Buffalo Bills Training Camp Preview
Five Things to Watch Heading into Buffalo Bills Training Camp
When training camp season arrives, it signals a rebirth, a chance to clean the slate from the previous year and start anew. This is significant for the Buffalo Bills, who decided to clean house within their football organization by bringing in a new GM (Brandon Beane) and hiring Sean McDermott as their new head coach to replace the bombastic, verbose Rex Ryan. As is customary when an entirely new coaching staff takes over, they will install their own offensive schemes, tendencies, and philosophies to fit the current personnel. Of course, this leads to the obvious question: how will the new offensive scheme affect/change the production for all of the Bills’ main offensive starters for fantasy purposes entering the 2017 season? Well, hopefully, this article will illuminate some of those answers by highlighting five pertinent and important unknowns that Bills training camp may answer …
1. New Offensive Coordinator Rick Dennison
The Bills’ new OC comes from the Denver Broncos, where he spent the last two seasons, including a win in Super Bowl 50 despite working with an injury-riddled Peyton Manning and benchable Brock Osweiler. In his lone season as a quarterbacks coach with the Ravens in 2014, he stewarded Joe Flacco to career highs in both passing yards and touchdowns (3,986 and 27 respectively). His rushing offense profile, which was molded during his time in Houston (2010-2013), is a one-cut, zone blocking scheme that made undrafted free agent Arian Foster into a four-time Pro Bowler and should suit LeSean McCoy very well.
2. The Backup RB Position
Now, if something ever happened to Shady McCoy, the second-string running back is in line to be a fantasy factor in this offense and that’s where the intrigue begins. With the departure of Mike Gillislee and his 101 rush attempts, 577 yards, 5.7 rushing yards per attempt, and eight touchdowns, it’s assumed that Jonathan Williams, the second-year running back from Arkansas, would assume that mantle. Still “professional touchdown vulture” Mike Tolbert who was signed as a free agent in March and looms large (literally) in the shadows.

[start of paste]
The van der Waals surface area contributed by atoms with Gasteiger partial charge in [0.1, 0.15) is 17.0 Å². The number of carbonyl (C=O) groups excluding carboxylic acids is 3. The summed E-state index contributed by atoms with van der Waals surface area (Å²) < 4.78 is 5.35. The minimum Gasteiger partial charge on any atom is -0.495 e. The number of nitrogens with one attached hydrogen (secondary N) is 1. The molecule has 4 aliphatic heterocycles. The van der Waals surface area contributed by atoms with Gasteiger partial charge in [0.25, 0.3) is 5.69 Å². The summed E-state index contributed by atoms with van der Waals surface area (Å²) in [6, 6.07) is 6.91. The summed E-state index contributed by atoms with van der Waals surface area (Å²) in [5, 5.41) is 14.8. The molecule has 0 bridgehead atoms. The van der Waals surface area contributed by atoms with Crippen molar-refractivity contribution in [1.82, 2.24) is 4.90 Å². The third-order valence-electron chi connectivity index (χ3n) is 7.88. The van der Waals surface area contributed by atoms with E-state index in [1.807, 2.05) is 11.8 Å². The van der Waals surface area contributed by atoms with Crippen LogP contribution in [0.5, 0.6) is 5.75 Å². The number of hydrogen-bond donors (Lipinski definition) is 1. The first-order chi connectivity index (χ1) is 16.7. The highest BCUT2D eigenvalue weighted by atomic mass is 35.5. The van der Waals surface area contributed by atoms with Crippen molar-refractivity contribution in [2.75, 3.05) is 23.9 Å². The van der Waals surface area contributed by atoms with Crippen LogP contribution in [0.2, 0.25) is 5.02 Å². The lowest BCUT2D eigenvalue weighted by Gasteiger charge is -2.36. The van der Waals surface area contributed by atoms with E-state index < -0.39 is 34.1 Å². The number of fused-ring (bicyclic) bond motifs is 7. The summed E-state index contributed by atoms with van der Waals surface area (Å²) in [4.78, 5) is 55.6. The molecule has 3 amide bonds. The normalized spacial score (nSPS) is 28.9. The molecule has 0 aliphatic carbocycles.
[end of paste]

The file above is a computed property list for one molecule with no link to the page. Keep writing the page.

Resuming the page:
3. Competition for the Second and Third Receiver Position
After the departures via free agency of Robert Woods and Marquise Goodwin, there are a combined 144 targets, 80 receptions, 1,044 yards, and four touchdowns unaccounted from last season’s wide receiver group. While the WR depth chart behind Watkins isn’t anything to write home about, there are three candidates who will look to take advantage of this golden opportunity:
Corey Brown – The free agent acquisition from the Carolina Panthers, whom head coach Sean McDermott is very familiar with, is hoping to get a chance to be a full-time starting wide receiver, unlike last season.
Andre Holmes – The second wide receiver free agent signing, from the Oakland Raiders, is looking to establish himself as a viable starting receiver and he’s hoping that the Bills are the right spot for him to produce at a high level.
Zay Jones – Drafted in the second round out of East Carolina, Jones broke the FBS single-season and career reception record last year. Based upon his four-year college production, the Bills expect him to be a contributor for the 2017 season.
4. Will 2017 be the last year for Sammy Watkins in Buffalo?
Earlier this offseason, the Bills declined Watkins fifth-year team option, so there is a chance that he’ll enter free agency after the season. It makes perfect sense for a new staff to make Watkins earn that money by staying healthy this year and performing well since they didn’t draft him. Out of a possible 48 games played, Watkins has only played in 37 of them due to a nagging, recurrent foot injury. If he were to have a Pro Bowl-caliber season, it could create an interesting decision for the front office.
5. Is Tyrod Taylor on borrowed time in Buffalo?
Stop me if you heard this one before: “TyGod” has signed a short “prove-it” deal with the Bills early in the off-season. The deal, which only lasts two years, will allow him to show off his skills for Buffalo (or other NFL teams) as he vies for a bigger, longer term extension. Yes, it’s possible that Taylor’s time in Buffalo is numbered, considering the team did draft Nathan Peterman, a fifth-round selection out of the University of Pittsburgh, who led a pro-style offense during his time there.
Taylor has a solid floor due to his running ability, finishing first amongst all quarterbacks in runs, yards and touchdowns on the ground, but will new OC Rick Dennison allow him to open up the passing game, or will the offensive profile remain the same? This training camp and preseason may answer that very question.
For more updated news, notes and analysis on the Bills training camp, check out BuffaloBills.com and follow the team writers as they break down the above issues and many others.